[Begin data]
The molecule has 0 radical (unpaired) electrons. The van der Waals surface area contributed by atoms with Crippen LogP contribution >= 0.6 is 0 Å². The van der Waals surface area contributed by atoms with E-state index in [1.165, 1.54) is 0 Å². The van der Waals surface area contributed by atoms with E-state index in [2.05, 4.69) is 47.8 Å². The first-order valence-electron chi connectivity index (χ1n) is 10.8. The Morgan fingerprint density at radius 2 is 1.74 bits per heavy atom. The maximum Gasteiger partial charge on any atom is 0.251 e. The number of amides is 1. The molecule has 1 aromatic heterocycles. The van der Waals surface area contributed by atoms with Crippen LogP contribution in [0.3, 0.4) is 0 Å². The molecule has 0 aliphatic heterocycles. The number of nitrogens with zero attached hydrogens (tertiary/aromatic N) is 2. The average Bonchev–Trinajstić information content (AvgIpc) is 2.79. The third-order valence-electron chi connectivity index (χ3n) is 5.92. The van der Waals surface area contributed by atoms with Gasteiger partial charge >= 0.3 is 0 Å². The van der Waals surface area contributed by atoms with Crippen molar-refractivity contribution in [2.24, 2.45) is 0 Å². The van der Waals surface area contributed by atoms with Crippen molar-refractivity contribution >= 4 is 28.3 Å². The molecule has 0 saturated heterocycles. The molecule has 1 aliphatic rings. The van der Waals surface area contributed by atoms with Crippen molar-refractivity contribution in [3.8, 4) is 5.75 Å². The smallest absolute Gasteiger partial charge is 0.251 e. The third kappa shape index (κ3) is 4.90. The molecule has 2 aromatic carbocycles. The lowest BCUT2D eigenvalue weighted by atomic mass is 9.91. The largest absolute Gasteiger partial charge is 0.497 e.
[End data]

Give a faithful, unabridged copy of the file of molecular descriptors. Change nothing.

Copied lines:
The molecule has 0 radical (unpaired) electrons. The van der Waals surface area contributed by atoms with Crippen LogP contribution >= 0.6 is 0 Å². The van der Waals surface area contributed by atoms with E-state index in [1.165, 1.54) is 0 Å². The van der Waals surface area contributed by atoms with E-state index in [2.05, 4.69) is 47.8 Å². The first-order valence-electron chi connectivity index (χ1n) is 10.8. The Morgan fingerprint density at radius 2 is 1.74 bits per heavy atom. The maximum Gasteiger partial charge on any atom is 0.251 e. The number of amides is 1. The molecule has 1 aromatic heterocycles. The van der Waals surface area contributed by atoms with Crippen LogP contribution in [0.3, 0.4) is 0 Å². The molecule has 0 aliphatic heterocycles. The number of nitrogens with zero attached hydrogens (tertiary/aromatic N) is 2. The average Bonchev–Trinajstić information content (AvgIpc) is 2.79. The third-order valence-electron chi connectivity index (χ3n) is 5.92. The van der Waals surface area contributed by atoms with Gasteiger partial charge >= 0.3 is 0 Å². The van der Waals surface area contributed by atoms with Crippen molar-refractivity contribution in [2.24, 2.45) is 0 Å². The van der Waals surface area contributed by atoms with Crippen molar-refractivity contribution >= 4 is 28.3 Å². The molecule has 0 saturated heterocycles. The molecule has 1 aliphatic rings. The van der Waals surface area contributed by atoms with Crippen molar-refractivity contribution in [3.8, 4) is 5.75 Å². The smallest absolute Gasteiger partial charge is 0.251 e. The third kappa shape index (κ3) is 4.90. The molecule has 2 aromatic carbocycles. The lowest BCUT2D eigenvalue weighted by atomic mass is 9.91. The largest absolute Gasteiger partial charge is 0.497 e.